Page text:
Skip to content

Trick-or-treat: A checklist for a safe and healthy Halloween


As a kid, my checklist for Halloween was short and simple: put on my costume and have a pail for all the treats I would collect at the end of the night. Now, as a mom to two little girls, I know there are a few other things to be mindful of before heading out to trick-or-treat around the neighborhood.

Over on the Healthier, Happy Lives blog, Stanford Children’s Health pediatricians recently shared a list of suggestions on how to have a fun and safe Halloween, including what to do with all that extra candy. The tips -- which include many good reminders -- include:

  • Older children should go in groups, have a planned route and an agreed-upon time to return home, as well as carry a cell phone.
  • If your child has food allergies, adults should go up to the door and help pick the candy. Even sealed candy can leave traces of nuts that can cause an allergic reaction.
  • Trick-or-treaters should carry a flashlight or have some source of light with them. Glow sticks are also an option, and fastening reflective tape on costumes is a good idea.
  • Ensure costumes, shoes and masks fit well in order to avoid trips and falls.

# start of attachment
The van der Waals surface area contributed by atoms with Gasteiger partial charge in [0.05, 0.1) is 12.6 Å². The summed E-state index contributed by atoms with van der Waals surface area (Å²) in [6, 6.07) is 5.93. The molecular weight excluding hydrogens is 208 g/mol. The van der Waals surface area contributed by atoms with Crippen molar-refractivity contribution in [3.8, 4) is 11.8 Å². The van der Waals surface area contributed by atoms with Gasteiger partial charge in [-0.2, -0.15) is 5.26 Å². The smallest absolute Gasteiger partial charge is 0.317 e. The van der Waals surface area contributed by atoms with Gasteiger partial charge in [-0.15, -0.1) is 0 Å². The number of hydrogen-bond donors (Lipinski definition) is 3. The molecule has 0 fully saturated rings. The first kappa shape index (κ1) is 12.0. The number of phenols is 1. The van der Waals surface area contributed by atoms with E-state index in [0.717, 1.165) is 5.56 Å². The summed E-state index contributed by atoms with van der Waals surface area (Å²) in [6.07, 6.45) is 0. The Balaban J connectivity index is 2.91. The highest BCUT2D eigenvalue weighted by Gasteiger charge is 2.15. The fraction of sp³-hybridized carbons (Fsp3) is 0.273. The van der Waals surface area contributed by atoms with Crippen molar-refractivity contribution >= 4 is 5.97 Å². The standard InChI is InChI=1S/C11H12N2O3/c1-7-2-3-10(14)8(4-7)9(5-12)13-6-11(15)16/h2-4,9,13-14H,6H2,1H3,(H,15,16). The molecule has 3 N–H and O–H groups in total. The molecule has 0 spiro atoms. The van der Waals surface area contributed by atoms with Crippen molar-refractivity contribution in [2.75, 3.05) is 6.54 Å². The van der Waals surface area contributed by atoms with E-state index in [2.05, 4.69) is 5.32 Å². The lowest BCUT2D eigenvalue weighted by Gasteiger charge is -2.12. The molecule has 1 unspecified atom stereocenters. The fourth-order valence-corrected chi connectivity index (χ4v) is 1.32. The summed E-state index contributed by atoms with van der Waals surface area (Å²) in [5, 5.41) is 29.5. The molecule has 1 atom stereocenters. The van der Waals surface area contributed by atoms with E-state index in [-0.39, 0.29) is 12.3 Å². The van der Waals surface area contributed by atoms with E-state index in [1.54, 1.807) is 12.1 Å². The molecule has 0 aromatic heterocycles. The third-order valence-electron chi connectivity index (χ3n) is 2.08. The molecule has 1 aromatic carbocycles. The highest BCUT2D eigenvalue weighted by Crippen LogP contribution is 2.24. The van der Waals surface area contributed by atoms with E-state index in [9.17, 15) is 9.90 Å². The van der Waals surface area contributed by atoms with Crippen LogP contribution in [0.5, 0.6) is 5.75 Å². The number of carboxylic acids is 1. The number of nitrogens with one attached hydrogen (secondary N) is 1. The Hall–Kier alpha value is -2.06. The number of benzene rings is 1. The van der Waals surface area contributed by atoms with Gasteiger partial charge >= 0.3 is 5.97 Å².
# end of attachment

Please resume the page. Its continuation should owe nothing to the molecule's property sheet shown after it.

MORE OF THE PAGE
• Face paint and makeup are good alternatives to masks, but test them first to ensure they don’t cause an allergic reaction.
  • Don’t allow children to accept any homemade goodies.
  • Inspect treats once you are home and throw away any candy with torn or open packages.

Previously: How parents and kids can have a happier - and healthier - HalloweenEat well, be well and enjoy (a little) candyTips from a doctor (and a mom) for a safe Halloween and How to avoid a candy-coated Halloween
Photo by The Forum News/Melissa Robertson

Popular posts

Sex biology redefined: Genes don’t indicate binary sexes

The scenario many of us learned in school is that two X chromosomes make someone female, and an X and a Y chromosome make someone male. These are simplistic ways of thinking about what is scientifically very complex.